Kid Culture - Computing
Saturday, February 01, 2003
by Jane Huth
CD-Roms make learning fun
Educational software ought to be an oxymoron, but fortunately most educational software is so much fun, kids don't know or care that it's good for them. They learn logic while blasting into space, match consonant blends while racing around a track, solve math problems while crossing a crocodile infested swamp.
Here are some programs I like that make reading, math and other academic skills entertaining. Educational software is no substitute for good teachers and involved parents, but it helps reinforce what kids learn in school. In my day, acquiring math and language skills was mostly tedious work. But now, thanks to some great software, it's lots of fun.
JUMPSTART ADVANCED: PRESCHOOL, KINDERGARTEN, 1ST GRADE, 2ND GRADE, $29.99 each, www.jumpstart.com, (800) 545-7677; ages 2-8. My son's first CD-ROM was JumpStart Preschool, which seems like an antique compared with the sophistication of the latest incarnation of the always excellent JumpStart learning programs. The Advanced series features fast action, bouncy characters and challenging games that combine learning academic skills with just plain fun. In the preschool version, children select a baby animal-tadpole, kitten, puppy or bunny-then play simple games to collect pet rewards, such as a sponge for giving their pet a bath, or bugs to eat (in the case of the tadpole). Children learn how to identify capital and small letters or learn the names of instruments and the sounds they make. After earning rewards, children play with their pets or watch movies in the playroom. A 2-year-old would enjoy playing with this program sitting on the lap of an adult, but my 4-year-old grew bored with it after playing a few times.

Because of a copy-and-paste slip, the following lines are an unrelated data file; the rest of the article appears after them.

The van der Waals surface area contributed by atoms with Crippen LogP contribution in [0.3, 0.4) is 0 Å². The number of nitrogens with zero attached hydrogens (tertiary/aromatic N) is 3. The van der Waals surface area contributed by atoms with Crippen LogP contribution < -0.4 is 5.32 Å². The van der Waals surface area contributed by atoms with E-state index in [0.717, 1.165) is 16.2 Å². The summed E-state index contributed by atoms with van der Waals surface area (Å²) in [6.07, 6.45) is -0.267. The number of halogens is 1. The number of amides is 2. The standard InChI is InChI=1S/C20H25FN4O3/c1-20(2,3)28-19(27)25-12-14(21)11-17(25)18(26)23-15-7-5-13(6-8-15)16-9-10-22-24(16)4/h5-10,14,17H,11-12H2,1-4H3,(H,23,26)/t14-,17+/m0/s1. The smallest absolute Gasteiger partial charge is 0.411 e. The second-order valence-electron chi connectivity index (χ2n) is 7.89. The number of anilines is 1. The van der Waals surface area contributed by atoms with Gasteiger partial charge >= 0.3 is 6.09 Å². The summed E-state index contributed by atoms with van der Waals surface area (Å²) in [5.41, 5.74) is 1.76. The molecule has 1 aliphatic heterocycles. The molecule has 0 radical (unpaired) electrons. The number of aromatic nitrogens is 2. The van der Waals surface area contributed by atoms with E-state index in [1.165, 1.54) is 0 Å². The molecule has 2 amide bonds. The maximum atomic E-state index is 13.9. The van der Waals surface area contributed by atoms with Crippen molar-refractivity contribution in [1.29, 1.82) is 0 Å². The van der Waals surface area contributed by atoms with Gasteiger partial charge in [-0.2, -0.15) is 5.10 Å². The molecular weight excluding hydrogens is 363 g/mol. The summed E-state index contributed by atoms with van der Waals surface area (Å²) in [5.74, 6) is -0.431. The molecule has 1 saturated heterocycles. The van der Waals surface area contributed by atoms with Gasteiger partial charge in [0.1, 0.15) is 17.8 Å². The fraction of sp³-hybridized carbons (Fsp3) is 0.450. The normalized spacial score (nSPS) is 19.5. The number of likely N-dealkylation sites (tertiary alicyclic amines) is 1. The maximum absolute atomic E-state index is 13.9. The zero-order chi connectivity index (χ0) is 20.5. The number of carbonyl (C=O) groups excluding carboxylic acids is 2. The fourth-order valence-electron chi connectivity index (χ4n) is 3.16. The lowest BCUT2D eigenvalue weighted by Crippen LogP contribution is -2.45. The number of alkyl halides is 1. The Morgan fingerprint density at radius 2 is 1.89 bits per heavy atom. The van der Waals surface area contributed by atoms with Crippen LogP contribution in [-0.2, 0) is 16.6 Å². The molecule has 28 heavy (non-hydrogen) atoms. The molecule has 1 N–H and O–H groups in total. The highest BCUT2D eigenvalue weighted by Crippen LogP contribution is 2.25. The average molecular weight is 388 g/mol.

The kindergarten and first-grade versions both feature races, a device that keeps kids motivated. The kindergarten CD-ROM is a fast-paced racecar game in which kids read stories, create pictures and play music to win carrots so they can go to the racetrack where they earn "power-boosters" for their cars. Then players race their customized cars alone or against another player in one of five tracks. In the first-grade version, players visit seven different areas where they create music and art for the race track, count money to buy decorations for the track (four cents for a street sign), learn fractions by dividing pizzas, build a bridge by sorting words into nouns, verbs and adjectives, and other equally challenging games. Both my 4 and 6-year-old prefer the first-grade program, where the games are more difficult but very clever and fun.
In the second-grade version, there's trouble in JumpStartville, where the villainous Dr. O has painted mustaches on the figures on Mt. JumpMore. Players, in the guise of secret agents, travel around the globe to collect parts for a gadget that will clean the gunk off the statues. At each site, kids can click on places or animals (such as Mt. Kilimanjaro in Africa or Koala bears in Australia) to learn a few facts about the area. Kids find the gadget parts by ordering pictures, collecting words with the correct consonant blends, making music or crossing a treacherous river to match the correct capitalization in a sentence.